When architect Bill Bechhoefer built the addition to his Cape Cod-style home, he rented a house across the street so he could supervise the construction. He was standing outside one day when a neighbor stopped by to gasp at the starkly modern structure going up behind the tiny dormers at the front of the house.

"That your house?" asked the neighbor.

"Yes," replied Bechhoefer proudly.

"You an architect?" asked the older man with a puzzld expression on his face.

"Yes," answered the University of Maryland architecture professor.

The man shook his head, looked up at the addition, then over at the architect.

"It figures," he mumbled, continuing his stroll down the street.

Perhaps only an architect would consider building onto such an unlikely candidate for a modern addition.

"What we did is buy a view," says Bechhoefer, whose home overlooks the C & O Canal and the Potomac River. In fact, the original home could best be described as a foyer. The 3,000-square-foot structure started off as about 800 square feet plus attic.

"I tried to figure out a way to harmonize the old section of the house with the new. I even gave the problem to an advanced design class of mine." recalls the architect. "But in the end almost every design looked compromised, and I decided that if I couldn't marry the two then it was better to be blatant abut it."

The result is a somewhat humorous street-side vision of a tiny traditional home dwarfed by a massive wooden addition. In time Bechhoefer hopes that the wood will gray down and become a background for the old house. Right now, it is controversional structure in the tiny community of Brookmont, Md. It even provoked neighbors to ask Bechhoefer when he planned to tear down the old house in front of the new one.

To take maximum advantage of the view, the architect reoriented the whole house so the living and dining rooms facr the river. The kitchen is essentially in the same place as before, but the orientation is different. The front rooms of the old house now include a study and a guest room.

The Bechhoefers bought their house fully intending to add on. But for most homeowners, the idea o putting on an addition emerges out of necessity. The family has outgrown the house and the prospect of moving is either too costly or the neighborhood too hard to leave.

Last year, according to the U.S. Department of Commerce, homeowners spent $28.3 billion for upkeep and improvement of their homes -- a figure that is 17 percent up from 1978. Of that money, some $20.7 billion went for home improvements -- including $2.6 billion for additions alone. In short, remodeling and adding on are options more and more homeowners are selecting. Professional Remodelling magazine provides the following cost breakdown for a typical custom remodeling of about $24,000: 37 percent for subcontractors 25 percent for materials 21 percent for overhead 10 percent for labor 5 percent for profit 2 percent for permits, plans and equipment.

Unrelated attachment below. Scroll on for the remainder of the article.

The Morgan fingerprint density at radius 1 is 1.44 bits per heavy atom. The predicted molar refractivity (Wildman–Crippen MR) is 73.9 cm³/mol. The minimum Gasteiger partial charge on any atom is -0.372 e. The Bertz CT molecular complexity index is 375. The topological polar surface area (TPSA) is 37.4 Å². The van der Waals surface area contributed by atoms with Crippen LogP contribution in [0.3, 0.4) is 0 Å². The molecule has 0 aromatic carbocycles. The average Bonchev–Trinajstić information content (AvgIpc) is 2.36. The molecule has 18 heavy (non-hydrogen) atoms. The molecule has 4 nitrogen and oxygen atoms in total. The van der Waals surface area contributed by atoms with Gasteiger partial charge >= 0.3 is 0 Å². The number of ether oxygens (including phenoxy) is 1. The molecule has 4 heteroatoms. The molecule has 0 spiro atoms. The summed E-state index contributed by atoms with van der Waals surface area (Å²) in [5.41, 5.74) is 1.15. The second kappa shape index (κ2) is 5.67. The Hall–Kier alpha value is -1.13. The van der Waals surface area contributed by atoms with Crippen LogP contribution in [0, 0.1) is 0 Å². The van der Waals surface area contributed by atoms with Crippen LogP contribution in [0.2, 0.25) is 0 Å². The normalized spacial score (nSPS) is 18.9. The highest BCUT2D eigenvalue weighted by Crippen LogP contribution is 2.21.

There are all sorts of possibilities for an addition -- popping up a dormer in the attic, converting a garage or adding a whole new wing. For those considering an addition, local architects estimate that new construction costs run around $50 to $75 per square foot.

Once the financial questions are put aside, homeowners can concentrate on the spaces. Family rooms are much in demand for additions, witness the "lobster room" designed as part of a massive 3,000-square-foot addition by Winthrop Faulkner. The 26-by-26 foot room has a dramatic 18-foot cathedral ceiling and handsome beam work.

Unlike Bechhoefer's, Winthrop Faulkner's addition relates on both interior and exterior spaces to the original house. The truss work in the "lobster room" mirrors and magnifies beams in a small enclosed eating porch in the original house. Here they are magnified many times and create a wonderful rhythm and interplay with the windows on either side of the fireplace.

The old and new wings are connected by a one-story kitchen. Also included in the new wing is a guest bedroom, a maid's room and a laundry, plus a tiny hideaway space on the third level. In the basement, there is a studio and game room for teen-age children.

For the addition on a 1930s modern home in Northwest Washington, a family room or music room and a new master bedroom wing were the main motivations. The original house was designed by Arthur Castner, a well-known Philadelphia architect. The boxy brick house was one of the earliest international-style houses built in the District. The 3,000-square-foot curved-wall addition by Don Lethbridge is in stark contrast to the original home, but at the same time complementary.

The two-story space is separated from the original house by a glass wall which obscures the stairwell. The addition includes a family/music room on the first floor along with a separate guest room and bath. Above, the owners have a completely private wing -- a bedroom overlooking a pool. The wing includes a bathing and dressing corridor with his and hers bathrooms, an exercise corner and lots and lots of closer space.

The overall effect of the addition is to soften the harsh simplicity of the original house through the use of curving walls without making a dramatic break with the style established by the original architect.

Unlike many additions in which the architect acts as an extension of the original designer of the home, in these homes the architects have made dramatic individual statements, creating additions that indeed make a difference.